Here are a few other places you can go if you are still having trouble filling out your research dump:
- Content Idea Generator V2 (Put your topic area in cell B3)
- Google Autocomplete
- Quora Web Search
Step 2: extracting themes
Once you have done a considerable amount of research and feel you’ve found the bulk of the most talked about stories related to your topic, you’re ready to begin an overview analysis of the specific common sub-topics that seem to have a unique potential for further investigation. Go through each of the examples you have listed in your research dump and try to boil them down and label them under general subtopics. You will likely start to see several subtopics that seem to be the most talked about. These should be the subtopics you ideate around. For our example with Rehabs.com, the common subtopics I found were:
- Men and eating disorders
- The role of mass media in body image
- The role of marketing and advertising in body image
- Eating disorders as represented in Internet culture
- Real life stories of the afflicted
- Body image and happiness
- Eating disorder and body image memes
Step 3: ideating laterally on extracted themes
Using the extracted themes, the next step is the actual ideation phase, where we look to explore the different content ideas that will fit within each of these subtopic areas that we have identified as buzzworthy candidates. While doing ideation, I pay particularly close attention to ideas that fit my predefined set of parameters that were clearly defined before starting the ideation process.
As I mentioned in my last post, strong emotional reactions of interest and surprise are absolutely essential in creating a viral effect. In order to activate these emotions, your goal should be to come up with an idea that presents something unexpected, counterintuitive, or completely novel.
Coming up with ideas of this sort requires what is known as “lateral thinking.” This type of creative thinking happens when we are able to connect seemingly disparate ideas in new ways. It also happens when we realize how innovations in one area could also be applied to another area. Fortunately, there are several ways to prime your brain to think in this sort of way. I’m going to switch gears and move on from the Rehabs.com example in order to illustrate these brainstorming methods. I’ve found it can be effective to “warm up” your brain by thinking creatively on other topics first, before moving on to your actual ideation task.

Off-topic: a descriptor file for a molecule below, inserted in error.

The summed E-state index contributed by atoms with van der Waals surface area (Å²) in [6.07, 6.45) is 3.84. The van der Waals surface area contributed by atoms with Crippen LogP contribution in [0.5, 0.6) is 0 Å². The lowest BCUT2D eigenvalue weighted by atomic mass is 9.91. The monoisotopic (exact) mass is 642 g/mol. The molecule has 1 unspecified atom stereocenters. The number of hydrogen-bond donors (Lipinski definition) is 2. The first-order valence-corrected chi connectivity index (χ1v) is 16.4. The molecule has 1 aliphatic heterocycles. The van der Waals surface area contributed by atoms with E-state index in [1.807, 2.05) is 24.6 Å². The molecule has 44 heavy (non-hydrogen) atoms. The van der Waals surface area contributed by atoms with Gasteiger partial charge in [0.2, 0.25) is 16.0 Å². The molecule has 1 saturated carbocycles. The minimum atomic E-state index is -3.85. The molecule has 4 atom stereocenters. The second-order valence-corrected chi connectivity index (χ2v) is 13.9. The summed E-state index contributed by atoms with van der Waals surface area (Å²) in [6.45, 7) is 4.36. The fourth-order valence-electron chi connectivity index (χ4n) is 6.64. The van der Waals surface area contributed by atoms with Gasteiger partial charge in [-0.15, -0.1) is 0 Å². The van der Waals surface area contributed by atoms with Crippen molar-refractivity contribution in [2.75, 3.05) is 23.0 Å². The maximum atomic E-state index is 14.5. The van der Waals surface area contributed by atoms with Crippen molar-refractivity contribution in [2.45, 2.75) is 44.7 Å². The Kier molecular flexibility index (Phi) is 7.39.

1. Connecting Random Ideas
You can begin your warmup with nearly any topic area. I prefer a seemingly mundane topic for warmup, so that when I switch back to my actual ideation task, it feels easier. So, lets start with something seemingly boring, how about lighting equipment. For this exercise in lateral thinking, we’ll select either three random objects around the room or three random words from a dictionary. For this example, let’s go with a soda bottle, which is currently sitting next to me on my desk. Our goal now is to try to come up with ideas that connect a soda bottle with our general topical area of lighting equipment in a way that makes sense and is unexpected, counterintuitive, or novel.
Let’s start with the soda bottle. How does it relate to lighting? At first you might not think it does, but keep thinking and start asking questions. Could a bottle be somehow used as a light? Hmm … the answer is yes! After a quick Google search, we find this gem. It turns out that water bottles are being used effectively in the third world as makeshift skylights, and it works incredibly well! Now we can extrapolate on this idea. Keep asking questions. What are the implications of this innovation? What does this mean for populations that prior to this innovation had no lighting? The article says it might actually save lives by reducing the fire risk associated with these populations being forced to use candles. Could we create a piece of content that attempts to quantify the benefits of this innovation in some way?
Keep going by taking another tack; ask more questions. For instance, are there other types of lighting implements that utilize trash like empty soda bottles? Let’s find out! Yep, there sure are. But this isn’t an original idea, so how can we make it original? Keep asking questions. How were these created? How could we add value here? What if we created content that showed how to do these types of projects yourself? Make sure to write down your ideas, but keep going until you have exhausted all the ideas associated with your original item (the water bottle).
The truth is that your mind is inherently extremely creative—all you need to do is give it the fuel, and it will begin working on its own. Give your brain two things to connect, and it will start figuring out how it might be done.
2. Provocation technique
This lateral thinking technique relies on opening your mind to new possibilities by abandoning your assumptions and asking, “What if?” Your goal here should be to think widely and in an exaggerated way that steps outside of what is logically possible. By doing this, you can create a bridge to unexpected connections and extremely innovative ideas. This can be done in 5 primary ways:
Escape: Negate what you have taken for granted about the topic.
Reversal: Reverse something you have taken for granted about the topic.
Exaggeration: Is there a numerical or quantitative element you can play with to arrive at new ideas?
Distortion: Try to distort one piece of something you take for granted about the topic.
Wishful thinking: Suggest a fantasy you know isn’t possible that relates to your topic.